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Volume 91, Issue 34
Wednesday, October 29, 1997
A perfect world = a perfect film?
DON'T WORRY DARLING, YOU LOOK PERFECT. Uma Thurman and Ethan Hawke are endangered but aesthetically perfect in the biological thriller Gattaca.
By Craig Smye
In the 21st century world of Gattaca, destiny is decided in a petri dish. Genes are mapped out as close as possible to perfection. Babies conceived naturally are considered inherently flawed, termed 'In-valids' and relegated to the lower echelons of society.
Gattaca's hero, Vincent, is an In-valid because his natural conception has left him myopic and subject to a serious heart condition. The viewer realizes early on, however, through flashbacks, that Vincent will not be held back by people's expectations. He dreams of joining the Gattaca Corporation's first manned mission to Saturn, a privilege reserved for Valids only. With the help of a shady DNA broker, he is able to swap identities with a recently paralyzed Valid who happens to be an aeronautical navigator for the Saturn mission. When the project director is murdered, Vincent becomes a suspect due to a single stray eyelash found on the scene. The tension mounts as the authorities close in and Vincent clings desperately to his dream.
The casting of the film is almost perfect. Ethan Hawke (Reality Bites) is Vincent. Irene is played by Uma Thurman (Pulp Fiction), in her typical, I'm-way-too-beautiful-for-this-role style. Jude Law gives a notable performance as the accident victim who sells his identity to Vincent. His is the best-written, best-acted part in the film. He manages to garner real audience sympathy through simple, subtle nuances in his acting. The relationship between he and Vincent and the blurring of their identities is one of the more intriguing elements of the story.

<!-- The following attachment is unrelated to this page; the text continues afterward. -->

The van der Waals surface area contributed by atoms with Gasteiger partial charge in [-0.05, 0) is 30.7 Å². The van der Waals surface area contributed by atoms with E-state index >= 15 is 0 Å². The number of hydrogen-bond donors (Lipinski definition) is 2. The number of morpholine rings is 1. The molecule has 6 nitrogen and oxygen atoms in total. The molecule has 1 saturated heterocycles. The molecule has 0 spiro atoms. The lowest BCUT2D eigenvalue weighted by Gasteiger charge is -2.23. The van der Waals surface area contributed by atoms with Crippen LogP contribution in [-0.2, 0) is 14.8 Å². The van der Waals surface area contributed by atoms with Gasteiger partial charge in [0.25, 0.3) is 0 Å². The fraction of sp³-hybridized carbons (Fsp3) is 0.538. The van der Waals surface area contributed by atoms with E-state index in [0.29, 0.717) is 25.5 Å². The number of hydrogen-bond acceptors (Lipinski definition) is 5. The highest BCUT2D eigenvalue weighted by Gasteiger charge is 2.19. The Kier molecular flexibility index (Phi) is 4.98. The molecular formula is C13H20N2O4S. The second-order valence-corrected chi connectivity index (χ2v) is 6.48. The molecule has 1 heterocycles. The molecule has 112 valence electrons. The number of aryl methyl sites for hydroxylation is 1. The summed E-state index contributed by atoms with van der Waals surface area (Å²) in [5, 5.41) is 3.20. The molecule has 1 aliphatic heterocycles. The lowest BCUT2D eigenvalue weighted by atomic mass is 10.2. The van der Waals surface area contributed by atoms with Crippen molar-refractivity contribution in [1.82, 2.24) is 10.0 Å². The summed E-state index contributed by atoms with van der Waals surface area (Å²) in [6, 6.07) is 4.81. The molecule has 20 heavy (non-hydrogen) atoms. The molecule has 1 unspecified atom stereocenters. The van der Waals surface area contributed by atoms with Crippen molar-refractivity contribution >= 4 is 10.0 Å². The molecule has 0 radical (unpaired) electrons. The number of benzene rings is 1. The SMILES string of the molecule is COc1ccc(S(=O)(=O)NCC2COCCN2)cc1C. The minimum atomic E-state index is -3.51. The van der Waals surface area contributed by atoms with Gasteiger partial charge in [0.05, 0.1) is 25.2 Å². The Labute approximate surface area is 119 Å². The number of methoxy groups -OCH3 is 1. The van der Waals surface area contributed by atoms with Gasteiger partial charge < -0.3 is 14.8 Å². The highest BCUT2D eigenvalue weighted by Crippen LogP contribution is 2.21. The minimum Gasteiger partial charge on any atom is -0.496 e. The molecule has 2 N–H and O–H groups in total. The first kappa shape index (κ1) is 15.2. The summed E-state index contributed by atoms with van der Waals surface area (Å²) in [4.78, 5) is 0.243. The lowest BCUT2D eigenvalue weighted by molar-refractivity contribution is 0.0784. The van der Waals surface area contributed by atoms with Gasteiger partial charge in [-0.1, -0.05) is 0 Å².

The love-interest subplot with Irene, a Valid Gattaca employee, feels clunky and intrusive at times. There is no apparent chemistry between the two stars and this is also the least well-written aspect of the story. Although events revolve around the cat-and-mouse thriller aspect of the plot, the real meat of this story is the indomitable nature of the human spirit. The audience is rooting for an affirmation of the axiom that "All men are created equal."
Writer/director Andrew Nicol's feature debut is a fairly satisfying film. Gattaca treats its heady subject matter with intelligence the only sci-fi film other than Contact to do so this year. The feeling of a future society is delivered by the omnipresence of radical social change, in lieu of the odd techno-gadget shot. The cinematography is beautiful and clean, suited to the sterile corporate setting of the film. The score is one of the best so far this year, stirring and subtle. The costumes are well-done, but the relatively small number of sets left one wanting to see more of this world.
Nicol is very adept at prolonging tension, as most of this relatively quiet film is spent with a nagging sense of impending doom in the pit of one's stomach. The best word to describe Gattaca would be "inspirational." The film drives home the truth that people are capable of anything they set their minds to.
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